Many mBiosphere readers will know that the influenza A virus infects multiple species, and this ability to infect birds, humans, and other mammals such as pigs is one of the ways virions can exchange genetic information, leading to new viruses able to cause major outbreaks. However, few mBiosphere readers will think of cats as one of the major carriers of influenza virus, yet a New York Times article reports that a feline influenza outbreak is ongoing at a Queens shelter where about 500 cats—all of the cats from the entire New York City shelter system—are quarantined
Viral tropism is determined in part by the ability of the virus to attach to host cells, a property largely determined by the hemagglutinin (HA, or H) glycoprotein of the viral envelope (see image, right). The influenza viruses that circulate in humans are generally different than those that circulate in birds: the major circulating human viruses have H3 or H1, while the major circulating avian viruses that have been observed infecting people include H5, H7, and H9. When an avian-circulating virus jumps into the human population, the naivety of peoples’ immune systems to the new HA presents the potential to cause widespread disease; thus the basis for fear of an avian influenza. Fortunately, viruses that jump from birds to people are often not adapted to infect other people, and the infection becomes a dead-end for that virus.
An influenza virion schematic depicts the HA glycoproteins in blue and NA in red. Source.
The cat shelter outbreak represents an outlier scenario: the avian H7 influenza virus at the heart of the outbreak appears easily transmittable between cats. This particular virus, an H7N2 strain, is a virus with low pathogenicity: it causes disease in both animals and people, but with less-severe symptoms (e.g., less lung inflammation) and lower mortality than the highly pathogenic influenza viruses. One of the unique features of some H7 influenza viruses seems to be a lower barrier to interspecies transmission than that of other hemagglutinin types.
This was the conclusion of a recent Journal of Virology study that investigated the ability of 30 different low-pathogenicity H7 virus isolates to cause disease in a murine model. These isolates came from wild birds and were collected throughout the United States and Canada. Normally, avian influenza viruses must be adapted by serial passaging in mice before pathogenic virions are selected for and the viral infection results in disease. From the 30 H7 isolates tested however, 27 caused mortality in mice without prior adaptation.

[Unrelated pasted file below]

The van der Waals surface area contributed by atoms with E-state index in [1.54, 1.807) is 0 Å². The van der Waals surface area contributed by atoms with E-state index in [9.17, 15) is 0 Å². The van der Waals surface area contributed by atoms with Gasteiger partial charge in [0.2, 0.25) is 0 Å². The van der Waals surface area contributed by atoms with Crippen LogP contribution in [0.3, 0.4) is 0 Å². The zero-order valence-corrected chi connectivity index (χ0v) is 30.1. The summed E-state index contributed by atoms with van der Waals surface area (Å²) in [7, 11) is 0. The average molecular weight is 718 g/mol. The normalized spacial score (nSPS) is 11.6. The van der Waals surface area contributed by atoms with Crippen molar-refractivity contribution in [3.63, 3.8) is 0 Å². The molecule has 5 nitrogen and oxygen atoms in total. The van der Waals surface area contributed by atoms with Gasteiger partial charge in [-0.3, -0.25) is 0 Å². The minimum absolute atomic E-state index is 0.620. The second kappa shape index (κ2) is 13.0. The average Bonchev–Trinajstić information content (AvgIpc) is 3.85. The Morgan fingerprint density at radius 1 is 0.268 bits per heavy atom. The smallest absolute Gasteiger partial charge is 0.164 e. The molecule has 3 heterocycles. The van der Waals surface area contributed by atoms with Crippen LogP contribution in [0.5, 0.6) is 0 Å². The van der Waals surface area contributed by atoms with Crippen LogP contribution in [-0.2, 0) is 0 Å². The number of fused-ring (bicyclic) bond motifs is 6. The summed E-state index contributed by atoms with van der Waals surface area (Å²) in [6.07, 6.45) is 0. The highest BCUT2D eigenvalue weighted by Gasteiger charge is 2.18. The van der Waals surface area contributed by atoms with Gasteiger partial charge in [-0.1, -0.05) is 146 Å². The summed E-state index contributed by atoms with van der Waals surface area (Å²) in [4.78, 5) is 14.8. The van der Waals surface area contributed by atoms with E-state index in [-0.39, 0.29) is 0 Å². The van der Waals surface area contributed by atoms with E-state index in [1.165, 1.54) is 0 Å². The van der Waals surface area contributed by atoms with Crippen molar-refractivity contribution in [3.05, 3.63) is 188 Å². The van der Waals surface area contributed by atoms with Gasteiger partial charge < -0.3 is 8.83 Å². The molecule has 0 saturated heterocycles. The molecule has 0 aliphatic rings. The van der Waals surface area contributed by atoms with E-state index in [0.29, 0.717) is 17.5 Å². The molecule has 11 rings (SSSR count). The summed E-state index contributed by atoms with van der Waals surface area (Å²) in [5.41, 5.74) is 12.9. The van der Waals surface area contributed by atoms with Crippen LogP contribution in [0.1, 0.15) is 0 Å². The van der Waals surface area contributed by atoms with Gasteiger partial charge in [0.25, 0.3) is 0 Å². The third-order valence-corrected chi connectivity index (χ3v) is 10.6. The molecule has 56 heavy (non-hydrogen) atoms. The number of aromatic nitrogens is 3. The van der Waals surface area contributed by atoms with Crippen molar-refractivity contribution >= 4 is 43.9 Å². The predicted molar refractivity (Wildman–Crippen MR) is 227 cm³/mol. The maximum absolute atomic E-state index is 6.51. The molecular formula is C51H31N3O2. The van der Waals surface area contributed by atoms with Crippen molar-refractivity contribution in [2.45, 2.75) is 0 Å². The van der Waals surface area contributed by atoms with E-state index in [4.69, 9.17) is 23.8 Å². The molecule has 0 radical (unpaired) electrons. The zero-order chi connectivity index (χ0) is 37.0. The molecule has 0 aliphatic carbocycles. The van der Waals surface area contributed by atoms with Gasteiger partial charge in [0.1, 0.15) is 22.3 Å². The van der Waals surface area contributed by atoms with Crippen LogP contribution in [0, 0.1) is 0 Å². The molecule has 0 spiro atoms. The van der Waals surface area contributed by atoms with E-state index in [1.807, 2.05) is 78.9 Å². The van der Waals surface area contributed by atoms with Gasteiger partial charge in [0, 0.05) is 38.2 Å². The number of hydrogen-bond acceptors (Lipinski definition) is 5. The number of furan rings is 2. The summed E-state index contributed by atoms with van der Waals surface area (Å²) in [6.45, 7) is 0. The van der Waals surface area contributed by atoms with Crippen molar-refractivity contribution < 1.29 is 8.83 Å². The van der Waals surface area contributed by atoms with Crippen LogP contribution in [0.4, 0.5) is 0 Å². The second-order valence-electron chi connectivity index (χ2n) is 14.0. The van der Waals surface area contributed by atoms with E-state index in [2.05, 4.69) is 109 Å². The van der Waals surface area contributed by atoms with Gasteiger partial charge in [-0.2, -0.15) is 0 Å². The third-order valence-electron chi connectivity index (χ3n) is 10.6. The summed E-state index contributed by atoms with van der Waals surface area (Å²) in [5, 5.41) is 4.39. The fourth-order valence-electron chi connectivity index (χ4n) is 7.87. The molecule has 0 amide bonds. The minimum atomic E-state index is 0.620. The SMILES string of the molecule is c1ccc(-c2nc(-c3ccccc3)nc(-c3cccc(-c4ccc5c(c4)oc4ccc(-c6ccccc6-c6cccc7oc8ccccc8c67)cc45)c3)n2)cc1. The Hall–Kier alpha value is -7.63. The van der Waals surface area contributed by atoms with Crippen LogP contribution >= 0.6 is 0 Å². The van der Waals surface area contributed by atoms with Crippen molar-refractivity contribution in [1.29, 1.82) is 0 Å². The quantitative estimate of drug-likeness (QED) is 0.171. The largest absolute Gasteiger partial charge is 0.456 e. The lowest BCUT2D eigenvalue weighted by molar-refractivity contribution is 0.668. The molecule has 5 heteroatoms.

Hemaglutinin acts as the initial viral attachment protein and binds preferentially to host cell proteins that have been modified with sialic acid. Birds and mice sialylate their epithelial cell proteins differently, and this difference affects the initial viral-host interactions. Avian viruses have higher affinity for avian α2,3-linked sialic acids, while mammalian viruses have higher affinity for mammalian α2,6-linked sialic acids. The H7 viruses studied had a preference for α2,3-linked sialic acids but were also capable of binding α2,6-linked sialic acids, a property that allow some H7 viruses to jump more easily between avian and mammalian infection. Affinity for different linkages was not affected by variants of neuraminidase (NA), another influenza glycoprotein.
What does this mean for the H7N2 influenza virus ability to infect humans? While no studies have been performed with this specific isolate, humans, like mice, have α2,6-linked sialic acids in their upper respiratory tract and people are susceptible to H7N2 infection. But jumping into and causing infection in a new species requires adaptation to multiple environmental factors, of which only one is the ability to bind to a new host receptor. Microbes must adapt to new host temperatures, available nutrients, immune defenses, and other factors that can limit microbial reproduction and infection. These multiple barriers are likely the reason that of 350 people exposed during the feline outbreak, only a single case of infection and disease has been documented so far.
The ability of any new virus to enter into a naive population is potentially dangerous, but because this is a low- pathogenicity avian influenza virus, the threat of serious disease to most healthy individuals is low. However, avoiding infection is the best way to protect vulnerable populations such as the very young and the elderly, whose immune systems might not fight off infection as effectively. The H7N2 virus wasn’t included in the 2016-17 influenza vaccine, so the best way to avoid spreading disease if exposed is to avoid infection by washing your hands frequently and avoiding touching your face (and in the case of the animal shelter workers, wearing personal protective equipment when handling cats).
Cat owners, take heart! Though the source of the H7N2 virus hasn’t been determined, so far only the Queens shelter has been identified as positive for the virus, and spread has been halted through quarantine of sick animals. With luck, the preventative measures taken by the authorities will prevent any further cases in cats or in their human caretakers.